Willa Butler was running before she could walk. Alright, maybe that’s a slight exaggeration, but the New Paltz High School senior, a member of the track and Nordic ski teams and a two-time cross country captain, found her passion for the sport at only seven years old. “My parents would bring my sisters to 5Ks, and they brought me with them,” she explains. Since then, working alongside older siblings Cora and Honour has been a highlight of Butler’s athletic career. “I did varsity track in eighth grade to be with my sisters on the team.”
However, Butler’s favorite high school sport has been cross country — only improved by the many “amazing” people she’s met at various meets and camps. In particular, she calls coach Ann Gregory, “a second mom to me, almost.” By training with her, Butler has gotten more in touch with her abilities without ever going too far. “I’ve learned a lot… knowing when you need to stop doing something and when you can push harder.”
Sports have not been the only object of Butler’s attention over the past four years, though — her rigorous academic schedule has kept her quite busy. “You kind of get a feel for your work ethic,” she says, reflecting on the rude awakening that was freshman year. Juggling her after-school commitments along with hours of homework each night has made it a long road, but she admits that, “then again, I wouldn’t go back and change any of the things that I did.”
Butler’s dedication to her jam-packed schedule has paid off in full — she is now a member of Cornell University’s Class of 2021, where she will be pursuing a four-year degree in food science. “I wanted to go to Cornell for a long time, because my mom went there,” she says. She feels that having that type of vision throughout the day-to-day struggles made high school easier. “I liked planning out and knowing what I wanted to do, and that helped me stay on track.”
Funny enough, she came across the rather avant garde field of food science during an eighth grade careers survey in her home and careers class. “It definitely seemed like something I wanted to do and it just kind of stuck with me,” she says. She recalls her mom e-mailing her links to articles and information about food scientists and the work they do, and knew she’d made the right choice when she entered the high school’s Science research class in her sophomore year. Since then, she has been planning a senior project that will study the effect of parental food choice on the food choice of their children, and will soon be conducting some of her research at a pre-school. She has been mentored throughout the process by David Cullinan, a food scientist at EFCO Products who makes fillings for Dunkin Donuts. “I want to work in, preferably, a desserts lab,” Butler says, adding that she is interested in the psychology that influences people’s food preferences as opposed to engineering certain types of long-lasting foods (of course, she also hopes to be around chocolate every day).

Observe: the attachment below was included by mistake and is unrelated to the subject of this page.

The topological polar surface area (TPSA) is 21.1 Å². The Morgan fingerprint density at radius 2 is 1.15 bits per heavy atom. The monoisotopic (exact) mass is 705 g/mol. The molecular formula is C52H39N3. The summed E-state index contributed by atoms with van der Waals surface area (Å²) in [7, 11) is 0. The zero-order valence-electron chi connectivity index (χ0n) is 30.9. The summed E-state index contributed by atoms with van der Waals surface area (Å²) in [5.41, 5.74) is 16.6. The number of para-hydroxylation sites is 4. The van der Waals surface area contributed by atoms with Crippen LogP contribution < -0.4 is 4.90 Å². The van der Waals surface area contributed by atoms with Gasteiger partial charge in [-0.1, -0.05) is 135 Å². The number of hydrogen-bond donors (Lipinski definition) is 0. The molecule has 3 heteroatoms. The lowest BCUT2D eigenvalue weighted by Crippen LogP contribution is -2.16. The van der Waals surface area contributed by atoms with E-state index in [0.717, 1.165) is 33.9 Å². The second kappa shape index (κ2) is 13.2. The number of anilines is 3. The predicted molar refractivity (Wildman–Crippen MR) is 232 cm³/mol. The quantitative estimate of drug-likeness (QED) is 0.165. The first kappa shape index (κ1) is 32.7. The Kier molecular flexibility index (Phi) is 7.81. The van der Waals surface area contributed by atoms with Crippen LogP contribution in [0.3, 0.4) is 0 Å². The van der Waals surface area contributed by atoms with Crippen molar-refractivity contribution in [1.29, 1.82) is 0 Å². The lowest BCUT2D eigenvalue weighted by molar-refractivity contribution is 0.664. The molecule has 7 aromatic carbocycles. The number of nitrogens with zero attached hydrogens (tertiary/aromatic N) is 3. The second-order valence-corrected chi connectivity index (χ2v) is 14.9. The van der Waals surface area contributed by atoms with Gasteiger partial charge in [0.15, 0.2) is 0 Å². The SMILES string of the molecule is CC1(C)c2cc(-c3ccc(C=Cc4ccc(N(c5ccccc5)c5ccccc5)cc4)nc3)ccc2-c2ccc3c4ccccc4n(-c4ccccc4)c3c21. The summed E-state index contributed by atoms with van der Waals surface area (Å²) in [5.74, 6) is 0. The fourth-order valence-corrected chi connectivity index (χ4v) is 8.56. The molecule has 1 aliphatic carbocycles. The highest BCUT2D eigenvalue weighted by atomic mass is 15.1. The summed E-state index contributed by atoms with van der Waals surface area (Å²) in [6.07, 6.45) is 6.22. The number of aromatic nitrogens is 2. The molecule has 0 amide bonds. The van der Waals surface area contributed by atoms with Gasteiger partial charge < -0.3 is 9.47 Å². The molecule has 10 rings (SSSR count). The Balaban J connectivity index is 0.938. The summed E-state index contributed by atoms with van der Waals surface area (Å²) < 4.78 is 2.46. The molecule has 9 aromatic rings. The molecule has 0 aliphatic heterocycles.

Ultimately, Butler is excited for the immediate future and thrilled that her college plans worked out so beautifully. “I’m not really as worried going into college because I know that I’m prepared,” she says with a smile. “I guess I’m just excited to be in a new environment.”